The picture just show the completed robot car wired up. Following is the code initially used to get this working, and has been taken directly from Stephen A. Edwards pdf referenced earlier, with a few minor formatting changes. This code works first time and is a great starting point.

Code

/*

* Firmware for the ”2WD Ultrasonic Motor Robot Car Kit”

*

* Stephen A. Edwards

*

* Hardware configuration :

* A pair of DC motors driven by an L298N H bridge motor driver

* An HC􀀀SR04 ultrasonic range sensor mounted atop a small hobby servo

*/

#include <Servo.h>

Servo servo ;

// Ultrasonic Module pins

const int trigPin = 13; // 10 microsecond high pulse causes chirp , wait 50 us

const int echoPin = 12; // Width of high pulse indicates distance

// Servo motor that aims ultrasonic sensor .

const int servoPin = 11; // PWM output for hobby servo

// Motor control pins : L298N H bridge

const int enAPin = 6; // Left motor PWM speed control

const int in1Pin = 7; // Left motor Direction 1

const int in2Pin = 5; // Left motor Direction 2

const int in3Pin = 4; // Right motor Direction 1

const int in4Pin = 2; // Right motor Direction 2

const int enBPin = 3; // Right motor PWM speed control

 

enum Motor { LEFT, RIGHT };

// Set motor speed: 255 full ahead, -255 full reverse , 0 stop

void go( enum Motor m, int speed)

{

digitalWrite (m == LEFT ? in1Pin : in3Pin , speed > 0 ? HIGH : LOW );

digitalWrite (m == LEFT ? in2Pin : in4Pin , speed <= 0 ? HIGH : LOW );

analogWrite(m == LEFT ? enAPin : enBPin, speed < 0 ? -speed : speed );

}

// Initial motor test :

// left motor forward then back

// right motor forward then back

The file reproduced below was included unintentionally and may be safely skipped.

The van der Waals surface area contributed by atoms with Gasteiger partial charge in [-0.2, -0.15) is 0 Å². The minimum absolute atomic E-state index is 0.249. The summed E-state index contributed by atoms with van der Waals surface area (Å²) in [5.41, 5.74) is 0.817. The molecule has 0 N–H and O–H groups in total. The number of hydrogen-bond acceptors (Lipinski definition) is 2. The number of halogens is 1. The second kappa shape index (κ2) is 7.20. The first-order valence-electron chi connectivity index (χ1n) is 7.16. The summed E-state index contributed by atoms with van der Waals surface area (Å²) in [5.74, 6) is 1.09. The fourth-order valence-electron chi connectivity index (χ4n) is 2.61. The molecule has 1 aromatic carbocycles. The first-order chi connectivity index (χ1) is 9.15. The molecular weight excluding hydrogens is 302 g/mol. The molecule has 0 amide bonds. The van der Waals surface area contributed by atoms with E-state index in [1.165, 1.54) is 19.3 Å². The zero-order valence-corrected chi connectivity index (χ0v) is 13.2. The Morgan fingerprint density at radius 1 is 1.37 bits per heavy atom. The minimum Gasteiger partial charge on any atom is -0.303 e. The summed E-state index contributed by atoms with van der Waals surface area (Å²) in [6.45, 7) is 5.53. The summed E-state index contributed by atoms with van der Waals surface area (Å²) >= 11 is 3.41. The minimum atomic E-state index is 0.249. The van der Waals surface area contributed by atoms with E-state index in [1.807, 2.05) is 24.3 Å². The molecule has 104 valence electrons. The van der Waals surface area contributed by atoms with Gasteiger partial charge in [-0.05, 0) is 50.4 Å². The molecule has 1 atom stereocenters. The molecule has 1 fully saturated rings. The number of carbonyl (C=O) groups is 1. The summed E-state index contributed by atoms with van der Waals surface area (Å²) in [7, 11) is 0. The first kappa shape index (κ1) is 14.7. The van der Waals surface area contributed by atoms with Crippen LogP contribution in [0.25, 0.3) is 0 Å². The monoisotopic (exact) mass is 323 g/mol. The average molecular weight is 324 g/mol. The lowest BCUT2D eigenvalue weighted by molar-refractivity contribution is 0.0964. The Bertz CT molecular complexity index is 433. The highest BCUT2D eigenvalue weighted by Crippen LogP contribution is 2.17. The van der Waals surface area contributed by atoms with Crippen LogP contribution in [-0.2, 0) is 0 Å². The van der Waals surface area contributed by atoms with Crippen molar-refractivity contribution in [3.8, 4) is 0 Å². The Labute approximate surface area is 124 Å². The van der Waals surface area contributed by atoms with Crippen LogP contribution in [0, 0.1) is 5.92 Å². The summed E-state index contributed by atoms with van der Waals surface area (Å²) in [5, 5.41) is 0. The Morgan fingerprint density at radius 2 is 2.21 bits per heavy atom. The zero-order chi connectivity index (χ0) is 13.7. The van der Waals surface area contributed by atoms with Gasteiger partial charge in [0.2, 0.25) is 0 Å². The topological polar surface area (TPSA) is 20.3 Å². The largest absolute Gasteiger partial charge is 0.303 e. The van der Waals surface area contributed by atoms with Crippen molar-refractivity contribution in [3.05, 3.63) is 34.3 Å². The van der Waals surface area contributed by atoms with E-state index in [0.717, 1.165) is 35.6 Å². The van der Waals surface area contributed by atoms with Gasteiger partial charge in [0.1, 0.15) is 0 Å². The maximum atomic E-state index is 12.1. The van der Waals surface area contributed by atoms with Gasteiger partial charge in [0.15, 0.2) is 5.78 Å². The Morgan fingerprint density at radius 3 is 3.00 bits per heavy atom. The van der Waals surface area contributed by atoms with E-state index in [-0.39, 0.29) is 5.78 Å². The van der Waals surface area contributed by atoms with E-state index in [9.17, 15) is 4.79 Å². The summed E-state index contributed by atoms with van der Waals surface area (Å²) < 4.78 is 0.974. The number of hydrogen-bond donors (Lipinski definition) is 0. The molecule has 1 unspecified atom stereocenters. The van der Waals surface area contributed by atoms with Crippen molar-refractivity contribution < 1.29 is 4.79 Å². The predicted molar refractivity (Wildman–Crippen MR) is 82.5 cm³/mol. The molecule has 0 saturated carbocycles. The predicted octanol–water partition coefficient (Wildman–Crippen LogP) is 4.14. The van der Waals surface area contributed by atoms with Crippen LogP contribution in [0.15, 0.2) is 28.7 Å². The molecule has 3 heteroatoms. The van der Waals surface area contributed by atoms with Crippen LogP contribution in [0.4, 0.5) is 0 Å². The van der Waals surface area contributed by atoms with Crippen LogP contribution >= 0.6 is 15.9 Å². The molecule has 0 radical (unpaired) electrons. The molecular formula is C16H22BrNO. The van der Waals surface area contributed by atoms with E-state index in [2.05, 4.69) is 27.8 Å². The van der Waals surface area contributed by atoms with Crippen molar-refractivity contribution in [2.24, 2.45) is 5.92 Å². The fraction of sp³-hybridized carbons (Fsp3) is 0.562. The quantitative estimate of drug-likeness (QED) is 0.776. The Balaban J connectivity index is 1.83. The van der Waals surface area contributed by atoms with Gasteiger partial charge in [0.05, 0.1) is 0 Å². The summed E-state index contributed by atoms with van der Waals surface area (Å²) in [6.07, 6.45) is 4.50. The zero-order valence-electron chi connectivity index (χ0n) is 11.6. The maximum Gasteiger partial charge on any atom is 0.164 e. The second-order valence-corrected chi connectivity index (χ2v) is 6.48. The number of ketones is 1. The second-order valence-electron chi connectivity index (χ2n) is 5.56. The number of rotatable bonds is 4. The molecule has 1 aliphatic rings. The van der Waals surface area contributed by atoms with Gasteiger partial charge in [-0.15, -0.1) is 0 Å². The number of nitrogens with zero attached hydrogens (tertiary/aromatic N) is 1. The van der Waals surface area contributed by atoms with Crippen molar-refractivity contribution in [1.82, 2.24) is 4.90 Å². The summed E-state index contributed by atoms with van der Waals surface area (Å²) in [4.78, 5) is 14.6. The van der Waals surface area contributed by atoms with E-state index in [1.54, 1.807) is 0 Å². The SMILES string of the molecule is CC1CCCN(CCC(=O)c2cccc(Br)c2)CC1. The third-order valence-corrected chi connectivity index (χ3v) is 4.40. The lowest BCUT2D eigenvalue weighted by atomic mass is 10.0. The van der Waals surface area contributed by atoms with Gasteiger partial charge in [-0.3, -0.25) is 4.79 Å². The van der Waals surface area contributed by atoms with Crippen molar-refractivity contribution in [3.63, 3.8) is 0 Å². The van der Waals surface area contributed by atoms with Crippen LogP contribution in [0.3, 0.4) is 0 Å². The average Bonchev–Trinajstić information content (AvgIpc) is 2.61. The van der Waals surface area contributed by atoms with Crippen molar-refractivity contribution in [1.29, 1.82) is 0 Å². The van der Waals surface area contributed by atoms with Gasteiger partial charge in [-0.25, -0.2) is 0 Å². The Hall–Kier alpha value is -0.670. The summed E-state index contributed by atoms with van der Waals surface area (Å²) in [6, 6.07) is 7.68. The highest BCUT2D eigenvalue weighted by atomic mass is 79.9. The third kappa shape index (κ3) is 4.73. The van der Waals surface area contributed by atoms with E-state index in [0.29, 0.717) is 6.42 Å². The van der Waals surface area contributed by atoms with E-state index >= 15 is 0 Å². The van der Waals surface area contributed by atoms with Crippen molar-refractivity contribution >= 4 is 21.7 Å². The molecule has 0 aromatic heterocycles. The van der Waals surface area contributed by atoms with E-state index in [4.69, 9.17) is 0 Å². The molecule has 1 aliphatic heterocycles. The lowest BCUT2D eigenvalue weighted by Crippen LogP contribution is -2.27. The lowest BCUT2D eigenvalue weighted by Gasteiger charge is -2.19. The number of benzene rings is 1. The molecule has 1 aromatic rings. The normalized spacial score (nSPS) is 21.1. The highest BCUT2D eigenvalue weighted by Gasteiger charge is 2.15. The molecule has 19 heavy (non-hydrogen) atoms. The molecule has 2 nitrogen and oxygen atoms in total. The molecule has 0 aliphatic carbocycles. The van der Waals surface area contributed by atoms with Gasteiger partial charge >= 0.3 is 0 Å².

void testMotors ()

{

static int speed[8] = { 128, 255, 128, 0 ,

-128, -255, -128, 0};

go(RIGHT, 0);

for (unsigned char i = 0 ; i < 8 ; i++)

go(LEFT, speed[i ]), delay (200);

for (unsigned char i = 0 ; i < 8 ; i++)

go(RIGHT, speed[i ]), delay (200);

}

// Read distance from the ultrasonic sensor , return distance in mm

//

// Speed of sound in dry air , 20C is 343 m/s

// pulseIn returns time in microseconds (10ˆ-6)

// 2d = p * 10ˆ-6 s * 343 m/s = p * 0.00343 m = p * 0.343 mm/us

unsigned int readDistance ()

{

digitalWrite ( trigPin , HIGH );

delayMicroseconds(10);

digitalWrite ( trigPin , LOW );

unsigned long period = pulseIn ( echoPin, HIGH );

return period * 343 / 2000;

}

 

#define NUM_ANGLES 7

unsigned char sensorAngle[NUM_ANGLES] = { 60, 70, 80, 90, 100, 110, 120 };

unsigned int distance [NUM_ANGLES];

// Scan the area ahead by sweeping the ultrasonic sensor left and right

// and recording the distance observed. This takes a reading , then

// sends the servo to the next angle . Call repeatedly once every 50 ms or so.

void readNextDistance ()

{

static unsigned char angleIndex = 0;

static signed char step = 1;

distance [angleIndex] = readDistance ();

angleIndex += step ;

if (angleIndex == NUM_ANGLES - 1) step = -1;

else if (angleIndex == 0) step = 1;

servo.write ( sensorAngle[angleIndex] );

}

 

// Initial configuration

//

// Configure the input and output pins

// Center the servo

// Turn off the motors

// Test the motors

// Scan the surroundings once

//

void setup () {

pinMode(trigPin , OUTPUT);

pinMode(echoPin, INPUT);

digitalWrite ( trigPin , LOW);

pinMode(enAPin, OUTPUT);

pinMode(in1Pin, OUTPUT);

pinMode(in2Pin, OUTPUT);

pinMode(in3Pin, OUTPUT);

pinMode(in4Pin, OUTPUT);

pinMode(enBPin, OUTPUT);

servo.attach ( servoPin );

servo.write (90);

go(LEFT, 0);

go(RIGHT, 0);

testMotors ();

// Scan the surroundings before starting

servo.write ( sensorAngle[0] );

delay (200);

for (unsigned char i = 0 ; i < NUM_ANGLES ; i ++)

readNextDistance (), delay (200);

}

 

// Main loop:

//

// Get the next sensor reading

// If anything appears to be too close , back up

// Otherwise, go forward

//

void loop () {

readNextDistance ();

// See if something is too close at any angle

unsigned char tooClose = 0;

for (unsigned char i = 0 ; i < NUM_ANGLES ; i++)

if ( distance [ i ] < 300)

tooClose = 1;

if (tooClose) {

// Something's nearby: back up left

go(LEFT, -180);

go(RIGHT, -180);

} else {

// Nothing in our way: go forward

go(LEFT, 255);

go(RIGHT, 255);

}

// Check the next direction in 50 ms

delay (50);

}